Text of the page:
“Ruth Bader Ginsburg Thinks Americans Are Ready for Gay Marriage” is the title of this Bloomberg article on an interview with Ginsburg yesterday. According to the article:
The 81-year-old justice discussed the public’s increasing acceptance of gays against the backdrop of resistance by Alabama officials to a federal court order that took effect Monday and made it the 37th gay-marriage state. With the high court set to rule on the issue by June, she said it “would not take a large adjustment” for Americans should the justices say that gay marriage is a constitutional right.
“The change in people’s attitudes on that issue has been enormous,” Ginsburg said. “In recent years, people have said, ‘This is the way I am.’ And others looked around, and we discovered it’s our next-door neighbor — we’re very fond of them. Or it’s our child’s best friend, or even our child. I think that as more and more people came out and said that ‘this is who I am,’ the rest of us recognized that they are one of us.”
How can Ginsburg possibly think that it’s proper judicial conduct for her to speak out on this issue while the marriage case is pending before the Court? If she had any sense of her duty to maintain both the appearance and the reality of impartiality, she would recognize that she is now obligated to recuse herself from the case. But of course she won’t.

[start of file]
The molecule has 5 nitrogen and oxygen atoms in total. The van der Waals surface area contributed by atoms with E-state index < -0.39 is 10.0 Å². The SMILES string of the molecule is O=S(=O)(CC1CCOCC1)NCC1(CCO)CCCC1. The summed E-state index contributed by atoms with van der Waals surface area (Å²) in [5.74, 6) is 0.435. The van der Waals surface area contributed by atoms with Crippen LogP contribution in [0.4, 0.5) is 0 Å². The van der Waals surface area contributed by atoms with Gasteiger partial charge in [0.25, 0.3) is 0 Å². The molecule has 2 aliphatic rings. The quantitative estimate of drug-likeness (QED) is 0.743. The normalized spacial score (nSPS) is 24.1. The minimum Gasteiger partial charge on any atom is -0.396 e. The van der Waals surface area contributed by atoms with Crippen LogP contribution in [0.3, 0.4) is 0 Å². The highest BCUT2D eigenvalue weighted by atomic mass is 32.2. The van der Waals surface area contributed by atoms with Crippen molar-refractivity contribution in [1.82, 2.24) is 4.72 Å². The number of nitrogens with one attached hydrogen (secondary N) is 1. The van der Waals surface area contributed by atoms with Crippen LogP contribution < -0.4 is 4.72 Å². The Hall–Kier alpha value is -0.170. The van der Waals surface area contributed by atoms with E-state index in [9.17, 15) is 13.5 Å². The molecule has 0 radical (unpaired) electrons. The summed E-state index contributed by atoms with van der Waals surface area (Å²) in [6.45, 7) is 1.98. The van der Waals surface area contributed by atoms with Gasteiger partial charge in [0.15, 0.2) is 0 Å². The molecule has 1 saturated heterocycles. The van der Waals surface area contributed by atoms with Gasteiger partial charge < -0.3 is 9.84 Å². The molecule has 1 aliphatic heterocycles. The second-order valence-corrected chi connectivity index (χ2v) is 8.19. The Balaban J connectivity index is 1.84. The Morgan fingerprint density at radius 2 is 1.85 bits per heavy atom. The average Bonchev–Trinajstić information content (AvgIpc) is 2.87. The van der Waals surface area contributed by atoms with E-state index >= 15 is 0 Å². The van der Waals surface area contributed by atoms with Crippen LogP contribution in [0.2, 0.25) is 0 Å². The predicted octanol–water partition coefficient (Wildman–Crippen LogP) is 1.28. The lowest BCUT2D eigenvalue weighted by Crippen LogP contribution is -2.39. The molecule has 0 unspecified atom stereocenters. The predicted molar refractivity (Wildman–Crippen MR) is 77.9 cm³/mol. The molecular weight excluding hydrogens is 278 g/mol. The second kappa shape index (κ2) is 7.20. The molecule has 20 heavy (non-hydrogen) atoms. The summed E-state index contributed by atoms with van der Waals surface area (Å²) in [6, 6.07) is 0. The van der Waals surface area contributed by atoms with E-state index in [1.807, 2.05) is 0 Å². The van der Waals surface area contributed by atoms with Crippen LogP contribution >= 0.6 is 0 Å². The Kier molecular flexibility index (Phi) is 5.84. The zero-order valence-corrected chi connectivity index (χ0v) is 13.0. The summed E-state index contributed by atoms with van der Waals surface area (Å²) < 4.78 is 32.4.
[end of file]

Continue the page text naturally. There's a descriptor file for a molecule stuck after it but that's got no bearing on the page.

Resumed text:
Ginsburg is similarly amazingly indiscreet in the interview in her comments about Obamacare, a major challenge to which is, of course, also pending before the Court:
Asked about the president’s legacy, Ginsburg pointed to the law, known as Obamacare, which she voted to uphold in the 2012 case.
“Our country was just about the only Western industrialized country that didn’t have universal health care for all of the people, and he made the first giant step in that direction,” she said. “That’s certainly one of the things he will be remembered for.”
And her public advertising of her “rapport” with President Obama also provides plenty of reason to question her impartiality in the Obamacare exchange-subsidies case or any other case affecting what “he will be remembered for”:
Ginsburg said she met Obama soon after he was elected to the U.S. Senate in 2004. Her son, James, had worked on Obama’s campaign, and Ginsburg asked to be seated next to him when the justices held their traditional dinner for new members of the Senate.
“There was a rapport from the start between us,” said Ginsburg, who receives a hug from the president every year as he walks to the podium to deliver his State of the Union address.